An option that uses less energy than air conditioning is a whole-house fan, which is especially useful when the temperature drops at night and the air is still warm during the day. Even while these fans do not remove moisture from the air as an air conditioner does, they nonetheless give a significant amount of ventilation all throughout your house. It is highly recommended that a trained and experienced expert perform the installation of a whole-house fan. In addition to needing accurate measurements and the addition of specialised wiring, installing a whole-house fan may necessitate the addition of additional vents in the attic.
If you want to prevent producing a vacuum that is too strong in one particular area of your home, you should run the whole-house fan with the windows open.
Before turning on the fan, ensure that any fireplace dampers are closed. This will prevent the fan from drawing soot into the room.
When the air outside is chilly and dry, especially in the evening when temperatures have dropped, you should turn on the fan that circulates air throughout the whole home. When the temperatures outside are greater than those inside the home, you should turn off the fan throughout the day.
If you want to keep the temperature inside about the same as the temperature outside on a hot day, you should turn on the fan and open the windows. People who are inside may feel more comfortable because to the flowing air, which also consumes less energy than an air conditioner would.
If there are certain areas that you want to cool down, open the windows all the way while shutting the windows in other rooms. This contributes to increasing the airflow in the areas that are most in need of it.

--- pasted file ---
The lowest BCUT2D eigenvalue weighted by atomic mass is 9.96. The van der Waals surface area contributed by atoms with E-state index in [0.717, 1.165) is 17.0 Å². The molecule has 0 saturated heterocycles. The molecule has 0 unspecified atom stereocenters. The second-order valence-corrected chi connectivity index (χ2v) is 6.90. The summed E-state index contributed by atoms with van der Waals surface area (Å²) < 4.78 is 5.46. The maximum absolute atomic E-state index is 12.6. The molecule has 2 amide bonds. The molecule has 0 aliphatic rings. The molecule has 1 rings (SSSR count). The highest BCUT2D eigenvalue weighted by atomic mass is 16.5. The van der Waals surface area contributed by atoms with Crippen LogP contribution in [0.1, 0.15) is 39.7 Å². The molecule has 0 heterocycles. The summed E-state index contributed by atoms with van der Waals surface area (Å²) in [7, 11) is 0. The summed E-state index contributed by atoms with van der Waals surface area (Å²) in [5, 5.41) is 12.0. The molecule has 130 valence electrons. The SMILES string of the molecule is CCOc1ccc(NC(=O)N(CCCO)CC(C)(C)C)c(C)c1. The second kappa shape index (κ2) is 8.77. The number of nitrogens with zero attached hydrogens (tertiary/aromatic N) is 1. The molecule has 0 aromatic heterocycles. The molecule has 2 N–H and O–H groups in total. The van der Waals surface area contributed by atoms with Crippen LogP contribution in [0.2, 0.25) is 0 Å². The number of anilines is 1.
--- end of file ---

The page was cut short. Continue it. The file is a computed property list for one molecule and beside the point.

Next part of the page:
Only timers and thermostats, which are optional, should be used to turn off the fan. It is imperative that you open windows and shut the fireplace damper before running the fan, so do not use the controls to automatically turn it on. Instead, manually open windows and close the fireplace damper.
Determine the ideal dimensions of a whole-house fan to install in your house by doing the necessary calculations. The amount of floor space in square feet that has to be cooled should be multiplied by the height of the room, measured from the floor to the ceiling. This amount should then be multiplied by anywhere from 30 to 60 air changes every hour, depending on the level of power that is needed. To calculate the number of cubic feet per minute of capacity that is necessary in your house, take the hourly rate and divide it by 60.
In the absence of adequate ventilation, powerful whole-house fans may cause a backdraft in your heating system (furnace or water heater), which has the potential to drag carbon monoxide into the rooms of your home. Running the fan in an enclosed space with no windows open might potentially cause the fan to overheat.
Never turn on the ceiling fan while you are using the fireplace in any way, shape, or form.